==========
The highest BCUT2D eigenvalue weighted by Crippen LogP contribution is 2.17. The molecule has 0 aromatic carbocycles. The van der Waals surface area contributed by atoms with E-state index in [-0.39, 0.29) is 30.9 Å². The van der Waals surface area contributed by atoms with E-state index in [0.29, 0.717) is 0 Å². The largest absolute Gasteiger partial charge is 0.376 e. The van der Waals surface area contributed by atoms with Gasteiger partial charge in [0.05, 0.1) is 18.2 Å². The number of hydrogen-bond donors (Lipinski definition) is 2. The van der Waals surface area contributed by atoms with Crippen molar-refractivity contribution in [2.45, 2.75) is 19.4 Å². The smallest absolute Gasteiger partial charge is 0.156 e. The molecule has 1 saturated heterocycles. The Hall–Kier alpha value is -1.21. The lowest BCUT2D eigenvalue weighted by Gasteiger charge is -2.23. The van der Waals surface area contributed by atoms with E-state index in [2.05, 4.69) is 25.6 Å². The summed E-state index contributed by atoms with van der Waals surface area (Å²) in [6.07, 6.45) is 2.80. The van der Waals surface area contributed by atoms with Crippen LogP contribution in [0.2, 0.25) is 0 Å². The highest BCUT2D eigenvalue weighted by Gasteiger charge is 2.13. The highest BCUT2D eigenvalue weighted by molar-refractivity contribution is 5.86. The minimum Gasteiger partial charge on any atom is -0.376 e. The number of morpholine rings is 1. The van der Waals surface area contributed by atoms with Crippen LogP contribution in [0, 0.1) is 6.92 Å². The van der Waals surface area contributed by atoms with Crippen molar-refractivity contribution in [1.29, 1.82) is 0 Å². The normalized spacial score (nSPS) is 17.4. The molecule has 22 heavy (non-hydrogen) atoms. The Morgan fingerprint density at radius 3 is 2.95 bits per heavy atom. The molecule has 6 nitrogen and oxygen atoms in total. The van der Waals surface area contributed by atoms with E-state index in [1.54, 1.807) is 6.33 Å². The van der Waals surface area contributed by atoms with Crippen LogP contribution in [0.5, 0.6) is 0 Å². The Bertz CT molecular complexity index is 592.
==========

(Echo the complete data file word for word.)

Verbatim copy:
The highest BCUT2D eigenvalue weighted by Crippen LogP contribution is 2.17. The molecule has 0 aromatic carbocycles. The van der Waals surface area contributed by atoms with E-state index in [-0.39, 0.29) is 30.9 Å². The van der Waals surface area contributed by atoms with E-state index in [0.29, 0.717) is 0 Å². The largest absolute Gasteiger partial charge is 0.376 e. The van der Waals surface area contributed by atoms with Gasteiger partial charge in [0.05, 0.1) is 18.2 Å². The number of hydrogen-bond donors (Lipinski definition) is 2. The van der Waals surface area contributed by atoms with Crippen molar-refractivity contribution in [2.45, 2.75) is 19.4 Å². The smallest absolute Gasteiger partial charge is 0.156 e. The molecule has 1 saturated heterocycles. The Hall–Kier alpha value is -1.21. The lowest BCUT2D eigenvalue weighted by Gasteiger charge is -2.23. The van der Waals surface area contributed by atoms with E-state index in [2.05, 4.69) is 25.6 Å². The summed E-state index contributed by atoms with van der Waals surface area (Å²) in [6.07, 6.45) is 2.80. The van der Waals surface area contributed by atoms with Crippen LogP contribution in [0.2, 0.25) is 0 Å². The highest BCUT2D eigenvalue weighted by Gasteiger charge is 2.13. The highest BCUT2D eigenvalue weighted by molar-refractivity contribution is 5.86. The minimum Gasteiger partial charge on any atom is -0.376 e. The number of morpholine rings is 1. The van der Waals surface area contributed by atoms with Crippen LogP contribution in [0, 0.1) is 6.92 Å². The van der Waals surface area contributed by atoms with Crippen molar-refractivity contribution in [1.29, 1.82) is 0 Å². The normalized spacial score (nSPS) is 17.4. The molecule has 22 heavy (non-hydrogen) atoms. The Morgan fingerprint density at radius 3 is 2.95 bits per heavy atom. The molecule has 6 nitrogen and oxygen atoms in total. The van der Waals surface area contributed by atoms with E-state index in [1.54, 1.807) is 6.33 Å². The van der Waals surface area contributed by atoms with Crippen LogP contribution in [0.5, 0.6) is 0 Å². The Bertz CT molecular complexity index is 592.